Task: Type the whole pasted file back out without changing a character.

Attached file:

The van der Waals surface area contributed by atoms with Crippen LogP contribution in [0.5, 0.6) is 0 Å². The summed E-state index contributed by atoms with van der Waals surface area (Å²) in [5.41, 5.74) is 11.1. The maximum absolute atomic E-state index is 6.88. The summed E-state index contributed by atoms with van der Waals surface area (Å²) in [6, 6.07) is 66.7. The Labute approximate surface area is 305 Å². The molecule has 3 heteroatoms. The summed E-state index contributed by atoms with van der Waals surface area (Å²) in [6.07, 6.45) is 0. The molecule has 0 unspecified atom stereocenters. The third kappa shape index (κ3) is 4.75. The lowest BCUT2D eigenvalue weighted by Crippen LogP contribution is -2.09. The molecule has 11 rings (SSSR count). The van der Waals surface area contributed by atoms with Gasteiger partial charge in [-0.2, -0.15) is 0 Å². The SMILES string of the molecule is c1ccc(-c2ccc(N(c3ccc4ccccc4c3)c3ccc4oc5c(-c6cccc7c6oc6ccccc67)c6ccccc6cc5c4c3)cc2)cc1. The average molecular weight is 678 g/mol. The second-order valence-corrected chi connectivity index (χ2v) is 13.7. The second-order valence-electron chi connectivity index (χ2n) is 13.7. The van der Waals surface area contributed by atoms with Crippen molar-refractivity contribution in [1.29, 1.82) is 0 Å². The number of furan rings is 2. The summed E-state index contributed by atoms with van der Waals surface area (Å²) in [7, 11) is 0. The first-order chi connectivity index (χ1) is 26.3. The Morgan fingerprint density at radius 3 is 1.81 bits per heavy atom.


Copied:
The van der Waals surface area contributed by atoms with Crippen LogP contribution in [0.5, 0.6) is 0 Å². The summed E-state index contributed by atoms with van der Waals surface area (Å²) in [5.41, 5.74) is 11.1. The maximum absolute atomic E-state index is 6.88. The summed E-state index contributed by atoms with van der Waals surface area (Å²) in [6, 6.07) is 66.7. The Labute approximate surface area is 305 Å². The molecule has 3 heteroatoms. The summed E-state index contributed by atoms with van der Waals surface area (Å²) in [6.07, 6.45) is 0. The molecule has 0 unspecified atom stereocenters. The third kappa shape index (κ3) is 4.75. The lowest BCUT2D eigenvalue weighted by Crippen LogP contribution is -2.09. The molecule has 11 rings (SSSR count). The van der Waals surface area contributed by atoms with Gasteiger partial charge in [-0.2, -0.15) is 0 Å². The SMILES string of the molecule is c1ccc(-c2ccc(N(c3ccc4ccccc4c3)c3ccc4oc5c(-c6cccc7c6oc6ccccc67)c6ccccc6cc5c4c3)cc2)cc1. The average molecular weight is 678 g/mol. The second-order valence-corrected chi connectivity index (χ2v) is 13.7. The second-order valence-electron chi connectivity index (χ2n) is 13.7. The van der Waals surface area contributed by atoms with Crippen molar-refractivity contribution in [1.29, 1.82) is 0 Å². The number of furan rings is 2. The summed E-state index contributed by atoms with van der Waals surface area (Å²) in [7, 11) is 0. The first-order chi connectivity index (χ1) is 26.3. The Morgan fingerprint density at radius 3 is 1.81 bits per heavy atom.